Film Review: Le Quattro Volte [dir. Michelangelo Frammartino; 2010]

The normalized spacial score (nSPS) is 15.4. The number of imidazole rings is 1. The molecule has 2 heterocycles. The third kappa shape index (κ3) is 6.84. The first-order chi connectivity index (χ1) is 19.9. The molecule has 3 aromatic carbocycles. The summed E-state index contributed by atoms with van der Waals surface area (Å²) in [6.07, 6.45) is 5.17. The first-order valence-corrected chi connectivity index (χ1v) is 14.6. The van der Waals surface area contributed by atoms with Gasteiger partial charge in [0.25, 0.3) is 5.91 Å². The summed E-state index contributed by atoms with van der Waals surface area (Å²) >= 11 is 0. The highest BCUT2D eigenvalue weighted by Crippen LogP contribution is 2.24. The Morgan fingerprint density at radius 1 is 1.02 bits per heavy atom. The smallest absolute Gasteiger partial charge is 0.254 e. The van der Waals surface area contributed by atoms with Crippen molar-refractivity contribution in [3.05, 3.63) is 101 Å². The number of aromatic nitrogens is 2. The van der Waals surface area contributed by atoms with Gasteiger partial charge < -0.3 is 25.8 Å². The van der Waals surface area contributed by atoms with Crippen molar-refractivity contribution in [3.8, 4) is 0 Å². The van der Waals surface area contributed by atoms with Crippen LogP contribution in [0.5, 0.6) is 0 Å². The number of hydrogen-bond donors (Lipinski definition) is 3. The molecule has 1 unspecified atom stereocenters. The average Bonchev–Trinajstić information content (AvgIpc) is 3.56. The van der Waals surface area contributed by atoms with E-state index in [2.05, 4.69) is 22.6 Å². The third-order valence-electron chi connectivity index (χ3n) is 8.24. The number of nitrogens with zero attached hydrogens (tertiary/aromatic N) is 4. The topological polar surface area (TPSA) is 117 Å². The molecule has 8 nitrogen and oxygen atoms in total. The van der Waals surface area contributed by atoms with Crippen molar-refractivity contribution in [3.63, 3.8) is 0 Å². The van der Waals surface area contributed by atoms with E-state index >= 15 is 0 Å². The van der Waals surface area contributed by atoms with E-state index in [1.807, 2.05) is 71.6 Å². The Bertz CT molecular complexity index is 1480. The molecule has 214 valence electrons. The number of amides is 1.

Sometimes you want to be reassured that cinema hasn't really sold its soul to the multiplex. Sometimes you want to see evidence that it is still possible to make a film without excessive dialogue, without incidental music and without conventional story structures. Sometimes, you just want to watch something that doesn't treat you like an idiot. Cue: Le Quattro Volte, a beguiling little gem that's ostensibly a documentary-style exmination of life in a sleepy Calabrian village. Whether it's focussed on an old man who believes that ingesting the dust swept off a church floor will cure his ailments, or on a kid (and by that I mean a young goat) who gets separated from the herd, Michelangelo Frammartino's camera appears to say very little but in reality speaks volumes about the cyclical, interconnected nature of existence. And the film's final shot of smoke pouring out of a chimney is one of the most satisfying, most apt conclusions I've seen in months. Totally absorbing, as long as you're in the right frame of mind.


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